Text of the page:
Twenty Questions – Forking strawman

A rather odd claim comes from a doctor, Peter Saunders, that in the past 40 years he hasn’t heard any good answers to certain questions that he has asked of Atheists. This is an odd claim because atheism is to have no belief in god and it does not mean that you are an expert in biology, planetary formation, linguistics, cosmology or whatever other discipline that Dr Saunders thinks up questions for in his desperation to justify his faith. That 40 years is a long time: we did not have any proof of exoplanets, did not know the sequences of the human genome, did not have much idea on the anisotropy of the cosmic background microwave radiation so either Saunders asks the wrong people or doesn’t bother to listen to the right answers.

But here are my answers to these questions that supposedly “Atheists struggle to answer”. They obviously are hard questions because they cover a wide variety of disciplines and in the end it is not the “Atheist” in me that is answering these, as that is simply to not have a belief in any god, but my general interest in science. If I fail to answer these then it is because science either does not know or I don’t know – it is not because I have no belief in Dr Saunder’s specific god but because I am ignorant of the answer and I will then correct that.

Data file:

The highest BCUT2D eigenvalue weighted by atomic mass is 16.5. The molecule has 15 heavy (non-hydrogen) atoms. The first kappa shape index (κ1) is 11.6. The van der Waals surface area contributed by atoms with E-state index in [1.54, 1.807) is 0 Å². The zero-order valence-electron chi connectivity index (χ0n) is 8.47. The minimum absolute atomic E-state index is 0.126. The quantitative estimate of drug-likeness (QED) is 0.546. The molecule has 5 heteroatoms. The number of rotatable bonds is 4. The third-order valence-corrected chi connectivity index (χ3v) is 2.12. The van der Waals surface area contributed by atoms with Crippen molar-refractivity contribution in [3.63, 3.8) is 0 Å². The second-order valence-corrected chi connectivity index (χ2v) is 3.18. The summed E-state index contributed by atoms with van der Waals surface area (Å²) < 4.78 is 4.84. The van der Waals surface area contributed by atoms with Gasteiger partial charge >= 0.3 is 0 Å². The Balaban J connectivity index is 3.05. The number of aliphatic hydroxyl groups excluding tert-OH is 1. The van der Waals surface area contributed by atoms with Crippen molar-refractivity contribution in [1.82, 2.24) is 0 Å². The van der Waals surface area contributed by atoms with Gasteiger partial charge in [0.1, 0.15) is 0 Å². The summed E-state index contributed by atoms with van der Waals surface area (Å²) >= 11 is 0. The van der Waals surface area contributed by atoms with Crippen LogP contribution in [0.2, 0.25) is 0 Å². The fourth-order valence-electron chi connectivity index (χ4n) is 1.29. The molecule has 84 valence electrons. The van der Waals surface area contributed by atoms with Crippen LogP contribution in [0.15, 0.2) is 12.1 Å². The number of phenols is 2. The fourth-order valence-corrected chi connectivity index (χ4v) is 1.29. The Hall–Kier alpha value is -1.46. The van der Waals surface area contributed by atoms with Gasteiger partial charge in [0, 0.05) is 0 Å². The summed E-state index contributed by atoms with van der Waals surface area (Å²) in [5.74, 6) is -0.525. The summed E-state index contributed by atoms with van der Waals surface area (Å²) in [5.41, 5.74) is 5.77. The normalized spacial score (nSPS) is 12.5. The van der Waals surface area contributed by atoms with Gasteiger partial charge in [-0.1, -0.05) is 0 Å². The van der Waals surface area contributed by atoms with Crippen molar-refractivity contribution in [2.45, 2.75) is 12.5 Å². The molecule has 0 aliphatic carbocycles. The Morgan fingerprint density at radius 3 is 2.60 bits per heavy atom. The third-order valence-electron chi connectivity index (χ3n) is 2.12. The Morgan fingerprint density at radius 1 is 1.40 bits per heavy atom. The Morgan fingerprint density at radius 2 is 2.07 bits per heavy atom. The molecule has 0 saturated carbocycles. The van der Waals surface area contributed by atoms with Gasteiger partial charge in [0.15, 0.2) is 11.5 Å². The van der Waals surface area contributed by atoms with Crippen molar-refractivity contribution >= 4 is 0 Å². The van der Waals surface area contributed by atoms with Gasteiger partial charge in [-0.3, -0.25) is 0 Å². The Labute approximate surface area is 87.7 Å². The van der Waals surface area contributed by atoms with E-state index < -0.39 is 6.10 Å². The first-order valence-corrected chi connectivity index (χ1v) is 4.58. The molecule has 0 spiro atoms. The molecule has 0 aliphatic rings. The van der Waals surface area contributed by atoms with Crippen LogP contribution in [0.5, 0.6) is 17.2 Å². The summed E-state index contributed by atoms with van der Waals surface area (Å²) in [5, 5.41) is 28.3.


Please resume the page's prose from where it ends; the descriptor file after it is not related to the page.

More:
I had to really think about the languages question as we know that haploid and mitochondria studies support the Out-Of-Africa theory but I haven’t found a clear correlation between known human migration and language families and this seems to be a wasp nest for politics. Whilst I accept this gap in knowledge I do not fill it with the nonsense that God decided to be a jerk and confuse humans due to an overly ambitious building project in downtown Babel.

The Bible (and the Koran) just record what was observed with the technology at that time rather than explaining what was observed. What they could not see therefore is not recorded. Bacteria, Aluminium and exoplanets are good examples of this in that bacteria are the world’s largest biomass,  Aluminium is the worlds most abundant metal, exoplanets are everywhere and yet none are mentioned though it would be trivial for god to mention these and that would provide evidence that the Bible or the Koran for that matter is not just a human book.

These questions are hard and most people would struggle to answer them in any great detail. I forgot about helium fusion and Class II supernovae. This information is not needed on a day by day basis but it is the origin of most of our oxygen in the universe as far as I can see. You don’t usually have to care about the creationist trolling forums, but you do need to understand people like Dr Saunders because as CEO of the Christian Medical Fellowship he and his community bring unscientific voodoo thinking into the secular world of medicine. Whilst his heart may be in the right place the evidence is firmly against the foundation of what he believes in and in some cases we know from experience that kind of thinking kills people.